It’s not just about Corona.. Here are the most common myths about vaccines

Many people still doubt the effectiveness of vaccines and their ability to protect humans from dozens of dangerous diseases, the latest of which is the Corona vaccine, the epidemic that has claimed many lives around the world since the beginning of 2020.

Close magazine The Spanish “hola doctor” says that caution about vaccinations and refusal to vaccinate is caused by myths and fears that have no scientific basis, and have spread widely in recent years.

Here are the most common myths and misconceptions about vaccines:

Vaccine causes autism

After a 1998 study of 12 children, Professor Andrew Wakefield concluded that “the measles, mumps and rubella vaccine” could cause regressive autism.

But various studies in the following years confirmed that Wakefield’s conclusions were wrong. After analyzing more than 1,200,000 children, a study published in the scientific journal “Vaccin” indicated that “vaccines are not associated with the development of autism.”

Between 2010 and 2011, experts proved that Andrew Wakefield misused the data so that the study could produce the results he wanted.

According to an investigation by the British Medical Journal, Wakefield planned to profit financially from those findings, and the discovery of the fraud led to the withdrawal of his license to practice medicine in the UK.

Does not help prevent

It is true that vaccines do not prevent infection completely, but they reduce the risk of disease by between 85 and 99%, and vaccination helps to avoid severe complications in the event of infection. For example, mumps may cause deafness, chickenpox, encephalitis, polio, and permanent paralysis.

side effects occur

Experts stress that all medical treatments – including vaccines – may have side effects, but those effects do not come directly from the vaccine, but rather are the product of the reaction of the immune system.

Symptoms that may appear after vaccinations include pain at the injection site, fever, headache, and fatigue.

After vaccination for the first time, the body recognizes the components of the vaccine and is ready to receive future vaccinations.

Also, the dangerous effects of vaccines are rare, and their proportion does not exceed one case in a thousand, or even one case in a million.

contain mercury

Some vaccines contain thiomersal, an organic compound extracted from mercury that is used as a preservative to prevent contamination with bacteria or fungi. Opponents of vaccination believe that this compound is harmful to health, and can remain in the body for a long time.

The main reason for this belief is the confusion between methyl mercury found in nature and ethyl mercury found in vaccines. Normally, the body gets rid of ethyl mercury faster and the chances of it accumulating in the body are less.

Based on these concerns, the Public Health Services, the American Academy of Pediatrics, and laboratories that produce vaccines agreed to reduce use of thiomersal in 1999. According to the Centers for Disease Control and Prevention, children’s vaccines no longer contain this substance since 2001.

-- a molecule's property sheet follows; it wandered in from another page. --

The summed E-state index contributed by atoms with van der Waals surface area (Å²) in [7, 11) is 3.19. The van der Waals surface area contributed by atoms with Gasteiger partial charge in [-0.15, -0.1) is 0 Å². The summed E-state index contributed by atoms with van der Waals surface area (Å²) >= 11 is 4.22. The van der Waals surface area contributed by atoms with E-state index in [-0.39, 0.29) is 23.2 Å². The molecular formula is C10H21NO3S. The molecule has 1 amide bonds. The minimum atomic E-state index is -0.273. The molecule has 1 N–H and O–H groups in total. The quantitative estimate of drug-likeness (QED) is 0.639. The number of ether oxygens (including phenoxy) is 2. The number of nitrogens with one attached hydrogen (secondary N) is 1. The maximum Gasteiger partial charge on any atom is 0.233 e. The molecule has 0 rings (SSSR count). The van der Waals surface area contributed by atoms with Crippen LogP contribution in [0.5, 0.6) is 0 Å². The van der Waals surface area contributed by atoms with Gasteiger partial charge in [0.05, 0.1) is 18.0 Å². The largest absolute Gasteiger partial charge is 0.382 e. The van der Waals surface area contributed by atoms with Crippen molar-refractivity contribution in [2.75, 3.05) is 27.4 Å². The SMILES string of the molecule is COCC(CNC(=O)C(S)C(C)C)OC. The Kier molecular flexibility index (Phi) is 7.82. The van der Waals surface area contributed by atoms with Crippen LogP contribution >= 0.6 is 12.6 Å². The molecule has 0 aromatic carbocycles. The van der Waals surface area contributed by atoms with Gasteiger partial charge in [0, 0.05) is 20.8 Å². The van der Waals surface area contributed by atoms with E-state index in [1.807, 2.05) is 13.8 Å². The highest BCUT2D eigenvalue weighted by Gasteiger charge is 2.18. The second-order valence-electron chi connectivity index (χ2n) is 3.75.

sudden infant death syndrome

People have circulated another old myth that the diphtheria and whooping cough vaccine increases the risk of sudden infant death syndrome, but science has not yet proven any link between these two factors, but rather it has been shown that the vaccine is able to reduce this risk, according to the immune safety review: Vaccinations Sudden unexpected death in infants.

Mild illnesses do not need a vaccine

Some diseases can be prevented through vaccinations, even if they are not dangerous, in order to protect against complications that may result from infection.

The World Health Organization confirmed that some childhood diseases can cause serious complications and be fatal; Epidemics such as influenza are responsible for between 3 and 5 million cases of serious illness, and cause between 290 and 650,000 deaths annually.

Take more than one vaccine at the same time

Studies are done to check for negative body reactions before a person receives more than one vaccine, and children are often more susceptible to viruses and bacteria from the environment than to the antigens found in vaccines.

pregnant woman vaccination

According to the National Immunization Information Network, some vaccines are not used during pregnancy, but others are completely safe and do not harm the fetus.

The antibodies produced by the mother’s body thanks to vaccinations are transmitted to the fetus, protecting it from diseases during the first months after birth. Since this protection lasts only a few months, the child must receive the appropriate vaccinations to immunize him.

Vaccination for children only

Many realize the importance of vaccines to children’s health and are often surprised to learn that they are important for adults, too. Many adult vaccines are boosters, while some other vaccines are recommended especially in adolescence and adulthood, such as influenza or HPV vaccines.

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